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Review: What To Expect of Delta’s New Airbus A350-900 (+Photos)

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Review: What To Expect of Delta’s New Airbus A350-900 (+Photos)

Review: What To Expect of Delta’s New Airbus A350-900 (+Photos)
October 19
13:01 2017

—Written by Enrique Perrella and Eric Dunetz


ATLANTA — The imminent retirement of Boeing 747-400 at Delta Air Lines is the start of something new. The Atlanta-based carrier unveiled its new, most modern long-haul wide-body aircraft—the Airbus A350-900—to a group of world media in an event that ended with a surprising three-hour demo flight around the Southeastern United States.

Gil West, COO at Delta Air Lines, proclaimed the aircraft as “The new Flagship of the Delta fleet.”

Read More: First Delta A350 Lands In Atlanta   |   Delta Begins Selling A350XWB Flights

The new plane not only intends to change the product profile the airline strives to offer its customers but also aims to improve the long-haul travel experience for passengers in all cabins of service.

Source: Delta

Delta is the first carrier in North America to put the new Airbus wide-body into service. The inaugural flight is set to depart Detroit (DTW) on October 30, arriving the next day into Tokyo-Narita (NRT).

Read More: Delta Prepares Its Wide-Body Future  |  The Delta 747-400 Farewell Festivities Begin

Passengers flying the new jet will experience a new set up that is unique in the western hemisphere. The 306-seat aircraft features two all-new Delta products: 32 DeltaOne Suites, and the 48 Delta Premium Select seats.

In addition to these new onboard perks, Delta seems keen to keep its customers at the center of decisions. The upgraded Delta experience aims to be reliable and innovative from the moment the customer checks-in, all the way to the final destination.

Additional benefits include automatic check-in with the newly updated Fly Delta App, checking luggage with an all-new biometric-based self-service system, and more food options in all cabins.

According to several Diamond Medallion travelers—the airline’s highest frequent flyer tier—the new automatic check-in is a very welcomed feature. “This is an excellent addition to the already prolific Delta App,” said William Evans, a Delta Million Miler. “It saves you some time, and it also gives you a more realistic forecast on upgrade lists.”

Lastly, Delta announced that an all-new pre-ordering meal service would begin in 2018 for premium cabins only. The airline expects to eventually offer it throughout all three cabins of service by the end of 2018.

Delta One Suites in the Spotlight


However, what seems to be the most impressive add-on to Delta’s product portfolio are the closed-door suites located on the front-end of the Airbus A350.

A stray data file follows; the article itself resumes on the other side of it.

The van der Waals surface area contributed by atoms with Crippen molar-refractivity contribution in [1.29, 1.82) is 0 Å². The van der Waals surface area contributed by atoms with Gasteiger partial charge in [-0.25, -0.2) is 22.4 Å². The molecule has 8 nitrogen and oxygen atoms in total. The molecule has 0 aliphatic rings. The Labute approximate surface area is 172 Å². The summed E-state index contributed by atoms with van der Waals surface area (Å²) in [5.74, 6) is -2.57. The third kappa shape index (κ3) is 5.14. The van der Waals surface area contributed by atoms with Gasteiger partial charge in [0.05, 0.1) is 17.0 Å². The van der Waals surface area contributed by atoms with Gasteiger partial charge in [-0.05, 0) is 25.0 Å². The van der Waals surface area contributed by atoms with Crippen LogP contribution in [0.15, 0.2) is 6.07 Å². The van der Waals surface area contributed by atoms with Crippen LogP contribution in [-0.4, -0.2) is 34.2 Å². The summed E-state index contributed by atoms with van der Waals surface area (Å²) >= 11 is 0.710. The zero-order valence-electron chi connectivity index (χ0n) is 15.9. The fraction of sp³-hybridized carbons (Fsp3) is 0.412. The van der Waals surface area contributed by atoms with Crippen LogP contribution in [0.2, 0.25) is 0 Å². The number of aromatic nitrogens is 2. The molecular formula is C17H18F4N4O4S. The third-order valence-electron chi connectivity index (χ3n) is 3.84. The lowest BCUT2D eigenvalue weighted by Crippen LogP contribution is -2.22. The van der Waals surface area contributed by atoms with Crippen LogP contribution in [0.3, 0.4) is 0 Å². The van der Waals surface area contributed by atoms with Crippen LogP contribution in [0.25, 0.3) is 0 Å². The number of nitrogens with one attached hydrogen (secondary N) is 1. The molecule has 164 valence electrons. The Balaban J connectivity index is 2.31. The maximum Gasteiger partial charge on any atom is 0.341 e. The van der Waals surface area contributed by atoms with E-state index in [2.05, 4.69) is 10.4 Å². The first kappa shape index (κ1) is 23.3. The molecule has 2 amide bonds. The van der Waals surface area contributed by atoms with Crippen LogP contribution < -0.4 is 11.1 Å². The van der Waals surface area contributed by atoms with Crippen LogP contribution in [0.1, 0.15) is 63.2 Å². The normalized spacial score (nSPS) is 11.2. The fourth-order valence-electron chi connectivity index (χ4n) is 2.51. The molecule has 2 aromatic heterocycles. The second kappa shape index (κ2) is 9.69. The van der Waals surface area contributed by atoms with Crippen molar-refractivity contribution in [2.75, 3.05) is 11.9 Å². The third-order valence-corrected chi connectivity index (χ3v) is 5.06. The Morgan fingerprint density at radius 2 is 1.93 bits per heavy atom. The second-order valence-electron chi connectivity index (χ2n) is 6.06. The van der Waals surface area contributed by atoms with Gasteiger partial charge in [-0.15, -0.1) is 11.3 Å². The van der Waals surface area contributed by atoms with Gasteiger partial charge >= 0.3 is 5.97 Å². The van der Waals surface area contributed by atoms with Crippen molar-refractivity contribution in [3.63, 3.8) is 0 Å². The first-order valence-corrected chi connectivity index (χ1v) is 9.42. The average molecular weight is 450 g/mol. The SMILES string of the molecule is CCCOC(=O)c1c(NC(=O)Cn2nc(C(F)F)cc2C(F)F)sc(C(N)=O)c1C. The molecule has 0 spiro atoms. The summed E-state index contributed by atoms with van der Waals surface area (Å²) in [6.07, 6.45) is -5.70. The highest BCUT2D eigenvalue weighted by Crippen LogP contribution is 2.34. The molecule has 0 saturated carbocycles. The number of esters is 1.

These modern, trendy seats not only convert into full-flat, memory foam beds; they also come with a sliding door that inherently enhances privacy and comfort. A large footwell with plenty of leg room and storage space is also available in the spaciously confined seat.

Each suite is also equipped with a large, 18-inch monitor, fitted with the airline’s latest IFE. It is the largest screen offered by any U.S. carrier.

Delta claims there is enough IFE content onboard that you can make 90 round trips from Atlanta to London without watching something twice.

In-suite perks include customizable ambient lighting, a “Do not disturb button,” and for those traveling with a companion, all center suites come with a sliding privacy divider which can open up to share more space.

According to the airline’s COO, the A350 “will set a whole new standard for our flying experience.”

Premium Economy is Premium Select


Moving down the aircraft’s aisles, the all-new Delta Premium Select replaces the current Delta Comfort+ seats that simply offer a little more legroom for coach passengers.

The new Premium Select cabin it is a step below DeltaOne. It caters those passengers who cannot afford the jump from Economy Class to the Suites, but still, offers numerous perks that make traveling long-haul more bearable.

Read More: Delta to Launch International Premium Economy in 2017

The new cabin was often compared to a ‘Mini Business Class’ by a few observers. Each seat offers increased leg pitch, width, extended recline, and more personal space with adjustable leg and headrests. Passengers flying in this class of service also enjoy Sky Priority status, pre-departure beverage service, amenity kits provided by Tumi, and noise-canceling headsets.

 

 

The seats are noticeably wider. We figure that flying long-haul would be very comfortable and roomy, which is a major step-up from the airline’s current Comfort+product.

All Delta Premium Select customers will also enjoy additional perks like onboard Amenity Kits and priority check-in, at the airport.

Interior Photos Courtesy of Delta

According to the airline, the new DeltaOne suites and Premium Select will debut on the A350. Other aircraft in the fleet—such as the Boeing 777-200(LR)—will be retrofitted during the next three years.